01 October 2007 – 11:29
Route for Day Four
If hills suck, mountains are even worse.
Anyhow, the moshav was nice. The guest place was way at the back – almost at the Jordanian border, actually – so this morning I had to bike ten kilometers just to get back to the highway, through fields of tomatoes and other plants, which had been carefully covered so as to maximize moisture retention.
They fed me very well last night – pita and hummus and rice, beef and turkey (yes, they do have it here! Now I just have to figure out how to get my hands on some for Thanksgiving), and three kinds of chopped salad. I was originally going to sleep outside, but the hostess took pity on me and let me sleep on a mattress – more of a pad, really (that’s what mattresses here are) – in their big Bedouin-style tent, which was awesome. The guest place was full of families there to camp for Sukkot and whatnot.
As I biked out at five this morning, I passed tractors full of people heading in to work.
Climbing out of the Dead Sea area was murder. I had gotten to about one or two hundred meters above sea level and was absolutely shot, when an older man in a little Toyota pickup pulled over, He was going to Be’er Sheva, so he brought me as far as Dimona and the Yeruham road, which was really nice. We managed to have some sort of conversation on the way – he didn’t speak English, so it was slightly challenging for me.
On the way to Yeruham I was passed by a group of ten cyclists, wearing jerseys that read “Motorola Cycling Team”. I was definitely envious – they had road bikes and clips and bike shorts and nothing to carry. I talked to a few of them – they were going to Mitzpe Ramon, also, and they had a car waiting for them in Yeruham. Grrr.
I’m in Yeruham right now, at a tiny gas station, hoping that I’ll be able to get lunch here. It has kind of a frontier feeling about it – most people are just passing through on the way to Mitzpe Ramon or Sde Boker or Be’er Sheva. A trio of dirt bike riders stopped over for half an hour, with some extremely scratched up dirt bikes and wearing what was essentially plastic armor. Earlier, a little Bedouin boy, swathed in robes and a headscarf, drove his sheep across the road. He had a tiny donkey that was barely bigger than himself.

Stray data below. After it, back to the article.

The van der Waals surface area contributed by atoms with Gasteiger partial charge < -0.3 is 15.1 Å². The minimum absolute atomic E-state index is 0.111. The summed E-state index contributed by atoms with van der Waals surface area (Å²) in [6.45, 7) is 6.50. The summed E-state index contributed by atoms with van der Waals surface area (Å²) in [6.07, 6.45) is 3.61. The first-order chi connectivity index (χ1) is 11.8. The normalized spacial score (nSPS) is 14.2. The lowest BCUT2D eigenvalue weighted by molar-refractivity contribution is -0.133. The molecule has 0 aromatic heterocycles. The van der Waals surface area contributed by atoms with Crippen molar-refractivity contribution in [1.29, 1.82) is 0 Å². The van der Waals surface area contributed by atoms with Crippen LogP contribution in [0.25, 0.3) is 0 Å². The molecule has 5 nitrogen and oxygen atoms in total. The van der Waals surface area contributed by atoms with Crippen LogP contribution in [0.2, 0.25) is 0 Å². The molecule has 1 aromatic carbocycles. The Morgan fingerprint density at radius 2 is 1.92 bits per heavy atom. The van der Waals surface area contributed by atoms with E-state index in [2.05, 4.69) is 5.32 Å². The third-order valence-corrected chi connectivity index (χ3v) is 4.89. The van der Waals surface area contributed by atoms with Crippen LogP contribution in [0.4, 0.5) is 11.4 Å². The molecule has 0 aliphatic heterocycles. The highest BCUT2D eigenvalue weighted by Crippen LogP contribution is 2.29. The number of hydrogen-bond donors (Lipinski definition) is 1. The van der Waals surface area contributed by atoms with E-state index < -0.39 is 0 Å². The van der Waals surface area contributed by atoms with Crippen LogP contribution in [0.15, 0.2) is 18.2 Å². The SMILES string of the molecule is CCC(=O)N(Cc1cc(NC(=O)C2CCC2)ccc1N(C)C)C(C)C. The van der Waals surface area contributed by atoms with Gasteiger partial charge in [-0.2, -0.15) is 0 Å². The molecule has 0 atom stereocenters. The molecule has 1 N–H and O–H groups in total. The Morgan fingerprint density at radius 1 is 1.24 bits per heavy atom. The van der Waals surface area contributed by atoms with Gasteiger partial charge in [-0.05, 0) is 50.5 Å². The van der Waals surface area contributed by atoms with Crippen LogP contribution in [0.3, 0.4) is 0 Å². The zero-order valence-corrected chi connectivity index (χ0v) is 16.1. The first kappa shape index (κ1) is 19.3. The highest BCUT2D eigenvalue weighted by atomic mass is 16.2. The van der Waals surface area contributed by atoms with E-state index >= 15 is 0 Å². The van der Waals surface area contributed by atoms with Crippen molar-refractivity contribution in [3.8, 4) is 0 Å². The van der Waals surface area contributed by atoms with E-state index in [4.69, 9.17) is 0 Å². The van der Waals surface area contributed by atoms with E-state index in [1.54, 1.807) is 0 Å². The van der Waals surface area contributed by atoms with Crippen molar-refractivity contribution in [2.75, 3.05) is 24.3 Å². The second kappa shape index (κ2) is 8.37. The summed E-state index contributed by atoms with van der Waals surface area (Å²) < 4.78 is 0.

…. Well, the food options are not as substantial as I’d hoped – either a chocolate croissant or chips – (I don’t know what chips are in Hebrew, as “tzips” are fries). I’m passing on the chips – I don’t need anything to make me thirstier. But I had a big dinner last night, and I have plenty of energy bars, thanks to Aunt G.
The climate is great, compared to the Dead Sea region. It’s higher, so even at midday the air is cool, and there’s a good breeze. And very few flies, which is excellent.
I want to see if the Mitzpe Ramon observatory is open to the public. I think it’s administered by Tel Aviv University.
Looking down on the Dead Sea region, with its absolute – well – deadness, aside from the eleven types of bacteria that can survive in the water – one wonders what Lot saw in that region. Maybe further north (he liked the Jordan plain), but not around Sdom. There’s at least things growing in the Negev, and the Bedouin keep sheep there, but I guess fire and brimstone can mess up a place pretty bad.